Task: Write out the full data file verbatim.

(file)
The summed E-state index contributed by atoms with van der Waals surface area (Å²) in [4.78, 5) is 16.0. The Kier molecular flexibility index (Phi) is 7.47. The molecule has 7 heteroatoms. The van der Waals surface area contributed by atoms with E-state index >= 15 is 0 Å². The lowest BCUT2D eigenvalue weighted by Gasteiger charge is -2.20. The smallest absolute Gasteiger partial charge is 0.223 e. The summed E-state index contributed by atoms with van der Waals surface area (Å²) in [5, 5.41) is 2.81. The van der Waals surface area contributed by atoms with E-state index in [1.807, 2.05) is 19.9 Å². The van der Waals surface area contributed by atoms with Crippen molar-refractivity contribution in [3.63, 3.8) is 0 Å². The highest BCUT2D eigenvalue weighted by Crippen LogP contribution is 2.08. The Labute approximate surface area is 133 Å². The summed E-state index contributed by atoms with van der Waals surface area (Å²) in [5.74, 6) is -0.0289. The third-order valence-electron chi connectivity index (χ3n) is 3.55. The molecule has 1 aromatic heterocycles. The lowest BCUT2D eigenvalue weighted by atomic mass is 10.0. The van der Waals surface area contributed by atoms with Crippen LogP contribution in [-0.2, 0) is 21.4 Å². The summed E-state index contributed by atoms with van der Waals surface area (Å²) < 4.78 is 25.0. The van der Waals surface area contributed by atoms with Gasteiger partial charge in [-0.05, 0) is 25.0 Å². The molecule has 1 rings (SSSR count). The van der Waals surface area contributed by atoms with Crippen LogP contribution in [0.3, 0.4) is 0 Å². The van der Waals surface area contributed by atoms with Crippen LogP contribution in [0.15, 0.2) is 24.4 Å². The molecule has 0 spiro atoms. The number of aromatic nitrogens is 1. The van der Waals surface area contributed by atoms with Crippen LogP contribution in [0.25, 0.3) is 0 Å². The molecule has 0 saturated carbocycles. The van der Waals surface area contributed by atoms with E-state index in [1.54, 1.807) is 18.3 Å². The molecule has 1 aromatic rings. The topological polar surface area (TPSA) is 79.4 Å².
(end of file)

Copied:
The summed E-state index contributed by atoms with van der Waals surface area (Å²) in [4.78, 5) is 16.0. The Kier molecular flexibility index (Phi) is 7.47. The molecule has 7 heteroatoms. The van der Waals surface area contributed by atoms with E-state index >= 15 is 0 Å². The lowest BCUT2D eigenvalue weighted by Gasteiger charge is -2.20. The smallest absolute Gasteiger partial charge is 0.223 e. The summed E-state index contributed by atoms with van der Waals surface area (Å²) in [5, 5.41) is 2.81. The van der Waals surface area contributed by atoms with E-state index in [1.807, 2.05) is 19.9 Å². The van der Waals surface area contributed by atoms with Crippen molar-refractivity contribution in [3.63, 3.8) is 0 Å². The highest BCUT2D eigenvalue weighted by Crippen LogP contribution is 2.08. The Labute approximate surface area is 133 Å². The summed E-state index contributed by atoms with van der Waals surface area (Å²) in [5.74, 6) is -0.0289. The third-order valence-electron chi connectivity index (χ3n) is 3.55. The molecule has 1 aromatic heterocycles. The lowest BCUT2D eigenvalue weighted by atomic mass is 10.0. The van der Waals surface area contributed by atoms with Crippen LogP contribution in [-0.2, 0) is 21.4 Å². The summed E-state index contributed by atoms with van der Waals surface area (Å²) < 4.78 is 25.0. The van der Waals surface area contributed by atoms with Gasteiger partial charge in [-0.05, 0) is 25.0 Å². The molecule has 1 rings (SSSR count). The van der Waals surface area contributed by atoms with Crippen LogP contribution in [0.3, 0.4) is 0 Å². The van der Waals surface area contributed by atoms with Crippen LogP contribution in [0.15, 0.2) is 24.4 Å². The molecule has 0 spiro atoms. The number of aromatic nitrogens is 1. The van der Waals surface area contributed by atoms with Crippen LogP contribution in [0.25, 0.3) is 0 Å². The molecule has 0 saturated carbocycles. The van der Waals surface area contributed by atoms with E-state index in [1.54, 1.807) is 18.3 Å². The molecule has 1 aromatic rings. The topological polar surface area (TPSA) is 79.4 Å².